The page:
Java 101: Foundations

Java 101: Elementary Java language features

Using comments, identifiers, types, literals, and variables in your Java programs

Java is an object-oriented programming language, but there's more to Java than programming with objects. This article begins a three-part miniseries that introduces some of the non-object-oriented features and syntax that are fundamental to the Java language. Find out why Unicode has replaced ASCII as the universal encoding standard for Java, then learn how to use comments, identifiers, types, literals, and variables in your Java programs.

Note that examples in this article were written using Java 8.

Source code for "Java 101: Elementary Java language features." Created by Jeff Friesen for JavaWorld.

Unicode and character encoding

When you save a program's source code (typically in a text file), the characters are encoded for storage. Historically, ASCII (the American Standard Code for Information Interchange) was used to encode these characters. Because ASCII is limited to the English language, Unicode was developed as a replacement.

Unicode is a computing industry standard for consistently encoding, representing, and handling text that's expressed in most of the world's writing systems. Unicode uses a character encoding to encode characters for storage. Two commonly used encodings are UTF-8 and UTF-16. You'll learn later in this article how Java's support for Unicode can impact your source code and compilation.

Comments: Three ways to document your Java code

Suppose you are working in the IT department for a large company. Your boss instructs you to write a program consisting of a few thousand lines of source code. After a few weeks, you finish the program and deploy it. A few months later, users begin to notice that the program occasionally crashes. They complain to your boss and he orders you to fix it. After searching your projects archive, you encounter a folder of text files that list the program's source code. Unfortunately, you find that the source code makes little sense. You've worked on other projects since creating this one, and you can't remember why you wrote the code the way that you did. It could take you hours or even days to decipher your code, but your boss wanted a solution yesterday. Talk about major stress! What do you do?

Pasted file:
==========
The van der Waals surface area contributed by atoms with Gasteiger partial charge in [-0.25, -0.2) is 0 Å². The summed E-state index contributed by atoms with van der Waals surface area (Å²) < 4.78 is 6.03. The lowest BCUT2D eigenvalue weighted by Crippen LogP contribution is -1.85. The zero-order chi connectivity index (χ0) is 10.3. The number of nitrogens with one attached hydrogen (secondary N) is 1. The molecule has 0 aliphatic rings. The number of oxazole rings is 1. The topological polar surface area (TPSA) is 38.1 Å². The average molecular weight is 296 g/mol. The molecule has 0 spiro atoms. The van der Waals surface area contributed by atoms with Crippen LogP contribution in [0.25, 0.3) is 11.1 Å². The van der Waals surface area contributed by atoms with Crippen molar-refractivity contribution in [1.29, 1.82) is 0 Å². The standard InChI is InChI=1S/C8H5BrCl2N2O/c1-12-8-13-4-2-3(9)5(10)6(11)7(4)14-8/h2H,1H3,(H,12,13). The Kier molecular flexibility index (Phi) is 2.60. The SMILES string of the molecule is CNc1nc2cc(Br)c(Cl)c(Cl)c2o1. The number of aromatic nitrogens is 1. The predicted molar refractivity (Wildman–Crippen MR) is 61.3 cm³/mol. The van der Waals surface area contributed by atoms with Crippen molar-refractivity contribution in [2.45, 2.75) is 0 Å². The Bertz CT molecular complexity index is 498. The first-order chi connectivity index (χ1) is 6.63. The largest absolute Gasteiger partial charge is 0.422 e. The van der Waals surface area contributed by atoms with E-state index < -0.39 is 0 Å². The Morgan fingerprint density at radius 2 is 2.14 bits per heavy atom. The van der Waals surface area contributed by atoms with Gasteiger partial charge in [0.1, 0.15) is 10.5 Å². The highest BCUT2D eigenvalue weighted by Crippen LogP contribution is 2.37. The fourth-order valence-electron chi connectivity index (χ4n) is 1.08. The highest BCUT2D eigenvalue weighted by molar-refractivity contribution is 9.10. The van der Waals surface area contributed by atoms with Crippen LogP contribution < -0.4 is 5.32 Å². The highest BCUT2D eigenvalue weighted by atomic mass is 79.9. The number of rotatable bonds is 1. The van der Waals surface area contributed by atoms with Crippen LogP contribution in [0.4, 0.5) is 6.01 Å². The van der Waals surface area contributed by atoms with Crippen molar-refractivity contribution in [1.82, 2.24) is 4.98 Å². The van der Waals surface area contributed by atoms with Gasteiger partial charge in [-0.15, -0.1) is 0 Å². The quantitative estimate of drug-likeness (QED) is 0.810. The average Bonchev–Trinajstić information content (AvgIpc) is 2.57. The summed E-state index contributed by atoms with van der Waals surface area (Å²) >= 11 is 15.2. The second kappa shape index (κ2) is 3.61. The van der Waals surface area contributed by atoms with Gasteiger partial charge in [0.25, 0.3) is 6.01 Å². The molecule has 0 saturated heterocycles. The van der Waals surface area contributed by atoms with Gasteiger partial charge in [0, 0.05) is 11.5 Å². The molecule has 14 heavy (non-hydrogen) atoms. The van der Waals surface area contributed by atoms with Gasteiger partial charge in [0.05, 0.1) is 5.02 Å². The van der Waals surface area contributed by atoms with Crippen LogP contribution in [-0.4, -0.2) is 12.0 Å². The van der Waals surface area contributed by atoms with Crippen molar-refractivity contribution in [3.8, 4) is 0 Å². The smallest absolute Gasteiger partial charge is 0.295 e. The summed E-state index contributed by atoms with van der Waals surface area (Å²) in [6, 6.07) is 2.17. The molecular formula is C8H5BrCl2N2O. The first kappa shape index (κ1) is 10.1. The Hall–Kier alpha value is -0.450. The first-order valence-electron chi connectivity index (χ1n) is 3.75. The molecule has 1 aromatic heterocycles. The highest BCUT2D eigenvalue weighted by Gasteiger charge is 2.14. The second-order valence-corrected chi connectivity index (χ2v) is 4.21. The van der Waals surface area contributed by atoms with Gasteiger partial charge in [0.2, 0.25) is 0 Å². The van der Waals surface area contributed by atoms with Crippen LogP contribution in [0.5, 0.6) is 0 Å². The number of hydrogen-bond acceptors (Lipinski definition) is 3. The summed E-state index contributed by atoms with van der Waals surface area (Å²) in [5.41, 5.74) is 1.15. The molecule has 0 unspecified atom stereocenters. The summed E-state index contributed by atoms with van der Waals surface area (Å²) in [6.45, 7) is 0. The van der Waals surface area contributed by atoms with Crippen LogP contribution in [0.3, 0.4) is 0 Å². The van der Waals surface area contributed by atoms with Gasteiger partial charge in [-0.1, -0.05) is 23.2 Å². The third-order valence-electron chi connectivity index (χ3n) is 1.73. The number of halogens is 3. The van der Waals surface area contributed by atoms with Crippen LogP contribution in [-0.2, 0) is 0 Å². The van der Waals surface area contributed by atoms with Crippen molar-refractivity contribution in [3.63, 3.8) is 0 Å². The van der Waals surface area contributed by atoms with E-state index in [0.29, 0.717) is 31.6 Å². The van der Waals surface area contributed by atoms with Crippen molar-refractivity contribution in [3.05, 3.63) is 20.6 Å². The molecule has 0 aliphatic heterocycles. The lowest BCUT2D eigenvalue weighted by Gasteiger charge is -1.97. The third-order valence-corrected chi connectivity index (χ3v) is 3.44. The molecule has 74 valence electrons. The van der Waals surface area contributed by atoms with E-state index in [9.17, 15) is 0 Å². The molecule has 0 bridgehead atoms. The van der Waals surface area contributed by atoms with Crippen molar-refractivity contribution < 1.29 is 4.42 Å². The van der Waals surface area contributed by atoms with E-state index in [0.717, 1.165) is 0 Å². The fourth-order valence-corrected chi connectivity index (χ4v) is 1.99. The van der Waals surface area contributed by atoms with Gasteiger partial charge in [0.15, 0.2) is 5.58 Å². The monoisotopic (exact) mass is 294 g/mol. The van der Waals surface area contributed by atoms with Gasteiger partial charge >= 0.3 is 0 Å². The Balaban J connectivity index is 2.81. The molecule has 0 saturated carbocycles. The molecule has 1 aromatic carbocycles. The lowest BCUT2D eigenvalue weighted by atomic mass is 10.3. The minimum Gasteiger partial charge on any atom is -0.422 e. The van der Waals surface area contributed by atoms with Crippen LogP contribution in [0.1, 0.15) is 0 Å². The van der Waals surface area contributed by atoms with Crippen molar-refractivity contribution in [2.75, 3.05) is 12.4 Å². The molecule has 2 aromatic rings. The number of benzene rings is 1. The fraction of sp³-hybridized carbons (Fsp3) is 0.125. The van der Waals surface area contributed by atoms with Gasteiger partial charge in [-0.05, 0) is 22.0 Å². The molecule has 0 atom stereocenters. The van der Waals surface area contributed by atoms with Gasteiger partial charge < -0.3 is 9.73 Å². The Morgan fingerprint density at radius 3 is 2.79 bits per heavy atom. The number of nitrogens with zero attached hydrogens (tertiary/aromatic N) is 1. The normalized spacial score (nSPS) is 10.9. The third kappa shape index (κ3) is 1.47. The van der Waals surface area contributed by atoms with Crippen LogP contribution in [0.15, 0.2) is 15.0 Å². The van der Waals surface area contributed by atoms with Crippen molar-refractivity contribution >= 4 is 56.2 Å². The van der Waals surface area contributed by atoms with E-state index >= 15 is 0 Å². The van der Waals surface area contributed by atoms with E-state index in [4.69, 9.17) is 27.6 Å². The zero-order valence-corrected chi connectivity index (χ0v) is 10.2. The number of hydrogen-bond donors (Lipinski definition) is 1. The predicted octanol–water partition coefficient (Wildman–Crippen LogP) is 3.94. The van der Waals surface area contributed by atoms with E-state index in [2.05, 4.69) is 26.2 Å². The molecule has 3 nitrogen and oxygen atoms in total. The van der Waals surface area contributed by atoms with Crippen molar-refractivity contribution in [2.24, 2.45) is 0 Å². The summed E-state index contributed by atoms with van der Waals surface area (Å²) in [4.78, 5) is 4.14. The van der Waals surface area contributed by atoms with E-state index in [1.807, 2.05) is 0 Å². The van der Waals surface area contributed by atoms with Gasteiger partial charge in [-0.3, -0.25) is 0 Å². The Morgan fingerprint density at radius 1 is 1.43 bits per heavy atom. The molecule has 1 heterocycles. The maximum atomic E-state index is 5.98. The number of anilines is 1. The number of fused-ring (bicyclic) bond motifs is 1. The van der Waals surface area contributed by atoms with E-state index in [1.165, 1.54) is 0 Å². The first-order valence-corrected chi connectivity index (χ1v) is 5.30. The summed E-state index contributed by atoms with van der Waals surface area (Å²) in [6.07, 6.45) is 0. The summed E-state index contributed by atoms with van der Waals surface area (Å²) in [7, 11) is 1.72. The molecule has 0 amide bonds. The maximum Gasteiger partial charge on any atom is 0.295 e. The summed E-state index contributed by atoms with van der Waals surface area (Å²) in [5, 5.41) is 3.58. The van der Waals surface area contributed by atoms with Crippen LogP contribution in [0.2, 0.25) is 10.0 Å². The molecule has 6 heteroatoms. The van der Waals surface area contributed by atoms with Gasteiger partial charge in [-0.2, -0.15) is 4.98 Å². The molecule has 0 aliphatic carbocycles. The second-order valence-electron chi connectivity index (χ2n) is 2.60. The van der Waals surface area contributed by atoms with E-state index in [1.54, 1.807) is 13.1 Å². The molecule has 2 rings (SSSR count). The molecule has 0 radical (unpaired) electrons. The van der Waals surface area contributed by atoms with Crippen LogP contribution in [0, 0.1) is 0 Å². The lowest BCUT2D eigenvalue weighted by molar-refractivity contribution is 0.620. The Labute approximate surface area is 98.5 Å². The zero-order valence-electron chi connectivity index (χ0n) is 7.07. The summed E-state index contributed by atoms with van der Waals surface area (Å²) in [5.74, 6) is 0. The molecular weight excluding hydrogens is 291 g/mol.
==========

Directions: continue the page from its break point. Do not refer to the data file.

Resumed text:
You can avoid this stress by documenting the source code with meaningful descriptions. Though frequently overlooked, documenting source code while writing a program's logic is one of a developer's most important tasks. As my example illustrates, given some time away from the code, even the original programmer might not understand the reasoning behind certain decisions.

In Java, you can use the comment feature to embed documentation in your source code. A comment is a delimited block of text that's meaningful to humans but not to the compiler. When you compile the source code, the Java compiler ignores all comments; it doesn't generate bytecodes for them. Java supports single-line, multiline, and Javadoc comments. Let's look at examples for each of these.

Single-line comments

A single-line comment spans a single line. It begins with // and continues to the end of the current line. The compiler ignores all characters from // through the end of that line. The following example presents a single-line comment:

System.out.println((98.6 - 32) * 5 / 9);
// Output Celsius equivalent of 98.6 degrees Fahrenheit.

A single-line comment is useful for specifying a short meaningful description of the intent behind a given line of code.

Multiline comments

A multiline comment spans multiple lines. It begins with /* and ends with */. All characters from /* through */ are ignored by the compiler. The following example presents a multiline comment:

   An amount of $2,200.00 is deposited in a bank paying an annual
   interest rate of 2%, which is compounded quarterly. What is
   the balance after 10 years?
   Compound Interest Formula:
   A = P(1+r/n)nt
   A = amount of money accumulated after n years, including interest
   P = principal amount (the initial amount you deposit)
   r = annual rate of interest (expressed as a decimal fraction)
   n = number of times the interest is compounded per year
   t = number of years for which the principal has been deposited
double principal = 2200;
double rate = 2 / 100.0;
double t = 10;
double n = 4;
System.out.println(principal * Math.pow(1 + rate / n, n * t));

As you can see, a multiline comment is useful for documenting multiple lines of code. Alternatively, you could use multiple single-line comments for this purpose, as I've done below:

// Create a ColorVSTextComponent object that represents a component
// capable of displaying lines of text in different colors and which
// provides a vertical scrolling capability. The width and height of
// the displayed component are set to 180 pixels and 100 pixels,
// respectively.
ColorVSTextComponent cvstc = new ColorVSTextComponent(180, 100);

Another use for multiline comments is in commenting out blocks of code that you don't want compiled, but still want to keep because you might need them in the future. The following source code demonstrates this scenario:

      if (!version.startsWith("1.3") && !version.startsWith("1.4"))
         System.out.println("JRE " + version + " not supported.");

Don't nest multiline comments because the compiler will report an error. For example, the compiler outputs an error message when it encounters /* This /* nested multiline comment (on a single line) */ is illegal */.

Javadoc comments

A Javadoc comment is a special multiline comment. It begins with /** and ends with */. All characters from /** through */ are ignored by the compiler. The following example presents a Javadoc comment:

 *  Application entry point
 *  @param args array of command-line arguments passed to this method
public static void main(String[] args)
   // TODO code application logic here